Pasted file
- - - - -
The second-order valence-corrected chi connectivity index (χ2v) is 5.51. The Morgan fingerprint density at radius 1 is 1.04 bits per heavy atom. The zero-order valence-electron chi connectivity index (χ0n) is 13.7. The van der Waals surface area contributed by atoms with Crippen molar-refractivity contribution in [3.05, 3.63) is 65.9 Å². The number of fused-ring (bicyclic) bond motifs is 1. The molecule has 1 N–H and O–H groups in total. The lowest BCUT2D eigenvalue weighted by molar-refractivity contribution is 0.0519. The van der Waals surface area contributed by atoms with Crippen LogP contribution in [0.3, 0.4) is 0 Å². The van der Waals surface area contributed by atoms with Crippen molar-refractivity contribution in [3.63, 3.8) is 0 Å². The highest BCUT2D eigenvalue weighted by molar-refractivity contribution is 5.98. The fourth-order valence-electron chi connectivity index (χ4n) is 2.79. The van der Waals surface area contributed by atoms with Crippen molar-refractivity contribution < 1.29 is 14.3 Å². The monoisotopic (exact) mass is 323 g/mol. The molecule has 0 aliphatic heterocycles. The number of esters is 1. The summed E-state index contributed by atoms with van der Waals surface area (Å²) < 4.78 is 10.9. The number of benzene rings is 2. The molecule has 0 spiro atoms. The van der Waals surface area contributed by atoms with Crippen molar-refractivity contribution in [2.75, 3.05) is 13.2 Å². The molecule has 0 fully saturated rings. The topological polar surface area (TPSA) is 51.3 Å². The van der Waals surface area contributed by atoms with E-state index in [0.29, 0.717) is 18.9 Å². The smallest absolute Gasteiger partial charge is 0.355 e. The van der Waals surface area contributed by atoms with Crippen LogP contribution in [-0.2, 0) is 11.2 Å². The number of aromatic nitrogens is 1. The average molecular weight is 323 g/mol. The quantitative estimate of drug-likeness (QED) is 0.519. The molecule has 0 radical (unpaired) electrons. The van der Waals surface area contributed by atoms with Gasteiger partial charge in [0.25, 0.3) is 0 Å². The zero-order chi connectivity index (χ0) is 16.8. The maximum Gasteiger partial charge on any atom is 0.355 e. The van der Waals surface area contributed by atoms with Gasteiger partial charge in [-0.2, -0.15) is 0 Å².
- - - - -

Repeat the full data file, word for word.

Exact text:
The second-order valence-corrected chi connectivity index (χ2v) is 5.51. The Morgan fingerprint density at radius 1 is 1.04 bits per heavy atom. The zero-order valence-electron chi connectivity index (χ0n) is 13.7. The van der Waals surface area contributed by atoms with Crippen molar-refractivity contribution in [3.05, 3.63) is 65.9 Å². The number of fused-ring (bicyclic) bond motifs is 1. The molecule has 1 N–H and O–H groups in total. The lowest BCUT2D eigenvalue weighted by molar-refractivity contribution is 0.0519. The van der Waals surface area contributed by atoms with Crippen LogP contribution in [0.3, 0.4) is 0 Å². The van der Waals surface area contributed by atoms with Crippen molar-refractivity contribution in [3.63, 3.8) is 0 Å². The highest BCUT2D eigenvalue weighted by molar-refractivity contribution is 5.98. The fourth-order valence-electron chi connectivity index (χ4n) is 2.79. The van der Waals surface area contributed by atoms with Crippen molar-refractivity contribution < 1.29 is 14.3 Å². The monoisotopic (exact) mass is 323 g/mol. The molecule has 0 aliphatic heterocycles. The number of esters is 1. The summed E-state index contributed by atoms with van der Waals surface area (Å²) < 4.78 is 10.9. The number of benzene rings is 2. The molecule has 0 spiro atoms. The van der Waals surface area contributed by atoms with Crippen molar-refractivity contribution in [2.75, 3.05) is 13.2 Å². The molecule has 0 fully saturated rings. The topological polar surface area (TPSA) is 51.3 Å². The van der Waals surface area contributed by atoms with E-state index in [0.29, 0.717) is 18.9 Å². The smallest absolute Gasteiger partial charge is 0.355 e. The van der Waals surface area contributed by atoms with Crippen LogP contribution in [-0.2, 0) is 11.2 Å². The number of aromatic nitrogens is 1. The average molecular weight is 323 g/mol. The quantitative estimate of drug-likeness (QED) is 0.519. The molecule has 0 radical (unpaired) electrons. The van der Waals surface area contributed by atoms with Gasteiger partial charge in [0.25, 0.3) is 0 Å². The zero-order chi connectivity index (χ0) is 16.8. The maximum Gasteiger partial charge on any atom is 0.355 e. The van der Waals surface area contributed by atoms with Gasteiger partial charge in [-0.2, -0.15) is 0 Å².